Yawar Fiesta, by José María Arguedas

After last month’s rather abortive beginning to my Latin American Readalong (which was because Paradiso turned out to be one of the most ridiculously densely-written novels I’ve come across in a long while (and not at all short either)), here’s February’s book, just in time.

The Yawar Fiesta of the title is a festive bullfight held in the town of Puquio, up in the Peruvian mountains. The bullfight is a traditional Indian affair, for which the bravest Indians get liquored up beforehand and then all go into the ring with the bull to test their machismo (and therefore the superiority of their ayllu [district / community]), leading usually to a fair few of them getting killed, before putting an end to the bull, not with any namby-pamby swords or banderillas, but with a stick of dynamite. The plot involves the government wishing to outlaw this barbaric spectacle for the good of the Indians themselves, and replace it with some more respectable style of bullfighting – you know, with a proper toreador and that sort of thing. Naturally, the Indians aren’t really interested in this.

Arguedas’ real concern, however, is the inter-relations within the community, its historic development etc., which is all explained in the build-up to the fight. On the one side we have the Indians; on the other the government, as represented by the subprefect, yet these two sides never speak: their conversation is entirely mediated through two other groups: the elders of the town (white Spanish, descendants of those who took the land off the Indians in the first place, and who now exploit the Indians population), and the Indians who have travelled down to Lima, become educated and returned. In essence, while being opposed to the Indians by their position, the elders really want the traditional bullfight to go ahead, and only pretend they do not to the subprefect, for they enjoy the sight of blood like anyone; and the students, while being Indians, oppose their bullfight, because they see it as a means of the exploitative landlords keeping the Indians in a barbaric state. Hence, not much understanding all round.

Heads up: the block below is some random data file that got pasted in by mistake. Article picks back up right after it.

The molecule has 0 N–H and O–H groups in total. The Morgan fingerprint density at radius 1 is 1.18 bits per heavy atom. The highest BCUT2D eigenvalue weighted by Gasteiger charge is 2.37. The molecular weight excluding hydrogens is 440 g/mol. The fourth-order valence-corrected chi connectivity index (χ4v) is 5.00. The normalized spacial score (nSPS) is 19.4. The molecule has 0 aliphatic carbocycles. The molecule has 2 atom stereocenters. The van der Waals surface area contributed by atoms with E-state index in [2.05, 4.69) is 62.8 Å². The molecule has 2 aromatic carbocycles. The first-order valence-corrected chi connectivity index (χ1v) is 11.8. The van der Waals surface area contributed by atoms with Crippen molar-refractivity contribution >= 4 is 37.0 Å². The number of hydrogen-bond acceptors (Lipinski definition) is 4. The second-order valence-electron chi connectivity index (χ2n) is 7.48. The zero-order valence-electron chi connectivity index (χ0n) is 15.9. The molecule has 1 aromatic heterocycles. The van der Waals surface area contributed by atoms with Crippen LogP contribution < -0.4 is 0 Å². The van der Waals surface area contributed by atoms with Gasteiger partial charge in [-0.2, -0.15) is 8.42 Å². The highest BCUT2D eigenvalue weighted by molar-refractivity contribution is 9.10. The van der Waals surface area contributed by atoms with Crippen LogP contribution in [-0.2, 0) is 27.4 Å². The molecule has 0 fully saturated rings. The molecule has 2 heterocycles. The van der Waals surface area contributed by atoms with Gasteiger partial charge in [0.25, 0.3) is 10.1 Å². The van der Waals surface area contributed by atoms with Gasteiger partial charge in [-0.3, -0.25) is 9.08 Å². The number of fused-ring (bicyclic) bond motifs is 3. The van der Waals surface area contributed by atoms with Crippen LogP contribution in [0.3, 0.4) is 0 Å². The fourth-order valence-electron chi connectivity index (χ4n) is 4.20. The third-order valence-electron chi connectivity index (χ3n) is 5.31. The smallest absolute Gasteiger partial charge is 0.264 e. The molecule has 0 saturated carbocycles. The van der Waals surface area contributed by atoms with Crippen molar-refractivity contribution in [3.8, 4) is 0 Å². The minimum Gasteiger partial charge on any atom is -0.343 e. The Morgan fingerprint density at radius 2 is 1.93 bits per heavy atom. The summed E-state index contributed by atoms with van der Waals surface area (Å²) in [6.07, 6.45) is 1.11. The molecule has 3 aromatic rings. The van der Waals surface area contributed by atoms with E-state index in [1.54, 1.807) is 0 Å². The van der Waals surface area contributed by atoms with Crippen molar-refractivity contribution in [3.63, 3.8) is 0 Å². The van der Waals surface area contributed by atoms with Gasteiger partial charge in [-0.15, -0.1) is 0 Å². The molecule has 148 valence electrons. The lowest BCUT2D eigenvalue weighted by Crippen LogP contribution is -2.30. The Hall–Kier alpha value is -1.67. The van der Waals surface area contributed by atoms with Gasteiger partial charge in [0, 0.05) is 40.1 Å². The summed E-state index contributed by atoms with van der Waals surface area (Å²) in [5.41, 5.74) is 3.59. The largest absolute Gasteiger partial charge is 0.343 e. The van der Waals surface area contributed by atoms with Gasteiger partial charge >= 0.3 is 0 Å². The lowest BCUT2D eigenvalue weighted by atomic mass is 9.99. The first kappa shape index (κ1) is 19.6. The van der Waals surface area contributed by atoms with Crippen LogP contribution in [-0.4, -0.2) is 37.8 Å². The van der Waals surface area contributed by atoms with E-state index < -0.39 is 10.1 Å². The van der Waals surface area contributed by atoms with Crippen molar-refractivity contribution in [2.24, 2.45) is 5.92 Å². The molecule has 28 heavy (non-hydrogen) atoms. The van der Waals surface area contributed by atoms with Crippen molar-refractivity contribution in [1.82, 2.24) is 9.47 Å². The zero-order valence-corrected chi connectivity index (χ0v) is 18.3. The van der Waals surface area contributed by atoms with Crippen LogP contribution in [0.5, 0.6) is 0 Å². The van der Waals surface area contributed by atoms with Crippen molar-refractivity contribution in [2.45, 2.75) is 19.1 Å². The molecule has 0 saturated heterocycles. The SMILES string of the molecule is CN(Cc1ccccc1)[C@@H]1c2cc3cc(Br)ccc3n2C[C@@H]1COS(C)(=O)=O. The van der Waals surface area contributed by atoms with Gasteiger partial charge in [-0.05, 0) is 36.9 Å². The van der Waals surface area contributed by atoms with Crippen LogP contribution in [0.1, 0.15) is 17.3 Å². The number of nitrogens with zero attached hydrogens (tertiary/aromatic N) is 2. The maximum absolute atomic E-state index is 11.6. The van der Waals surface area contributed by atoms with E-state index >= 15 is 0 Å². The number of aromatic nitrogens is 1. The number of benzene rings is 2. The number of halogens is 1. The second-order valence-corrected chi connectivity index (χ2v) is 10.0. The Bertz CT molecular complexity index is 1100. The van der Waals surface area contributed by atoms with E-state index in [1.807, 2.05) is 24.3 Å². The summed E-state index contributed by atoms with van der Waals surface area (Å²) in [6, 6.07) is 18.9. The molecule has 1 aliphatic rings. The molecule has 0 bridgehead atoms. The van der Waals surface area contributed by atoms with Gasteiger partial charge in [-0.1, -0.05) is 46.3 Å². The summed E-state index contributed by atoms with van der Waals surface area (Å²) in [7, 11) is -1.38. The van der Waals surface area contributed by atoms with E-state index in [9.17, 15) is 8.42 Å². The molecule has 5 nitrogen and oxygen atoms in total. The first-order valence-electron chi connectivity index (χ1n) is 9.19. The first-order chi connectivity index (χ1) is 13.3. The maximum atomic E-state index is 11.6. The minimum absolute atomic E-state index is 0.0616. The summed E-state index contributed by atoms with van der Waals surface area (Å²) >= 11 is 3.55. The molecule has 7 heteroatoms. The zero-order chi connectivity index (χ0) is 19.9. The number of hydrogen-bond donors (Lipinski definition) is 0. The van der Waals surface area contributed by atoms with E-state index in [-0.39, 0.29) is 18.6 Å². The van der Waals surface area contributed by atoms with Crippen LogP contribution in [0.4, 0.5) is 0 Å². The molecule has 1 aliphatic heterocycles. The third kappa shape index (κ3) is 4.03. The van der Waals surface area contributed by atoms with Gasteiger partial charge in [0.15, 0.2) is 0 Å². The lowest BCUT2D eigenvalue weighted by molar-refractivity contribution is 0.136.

You may not be entirely surprised from all this to learn that Arguedas, who grew up in Puquio, was trained as an anthropologist. The novel does at times read more or less like an anthropological study – it is full of Quechua words and terms; though, to be fair, an anthropological study which builds to a nice climax.

Next month: José Donoso’s Curfew.


4 thoughts on “Yawar Fiesta, by José María Arguedas

  1. The complicated community relations you describe make me think I might enjoy this, a nice surprise since I knew essentially nothing about this novel before reading your post. I have an aunt and an uncle who live in Peru as missionaries, but I have yet to visit them even though I’d love to get to know the country a bit. I’m not the missionary type myself, of course, so no worries.

  2. In the University of Texas Press edition (which I imagine, without checking, is the only English edition), there’s also a 40-page anthropological essay by José María Arguedas about Puquio, which I admit I haven’t read yet.

    He’s meant to be an important influence on Vargas Llosa, particularly The Green House.

  3. A friend of mine’s sister worked for Dutch ambassador of Peru in the 70’s. She’s lived throughout South America and said that Peru has the best pickpockets on the continent.

    Her husband was forever returning home with slits in his trousers where the thief had used a knife to gain easier access to the contents of his pockets. He never noticed anything and the operation was achieved without cutting the flesh.

    Her advice was to always carry some loose change as pickpockets with knives can get narky if there’s nothing in the pockets and might decide to discover where the wallet with the serious cash is hidden.

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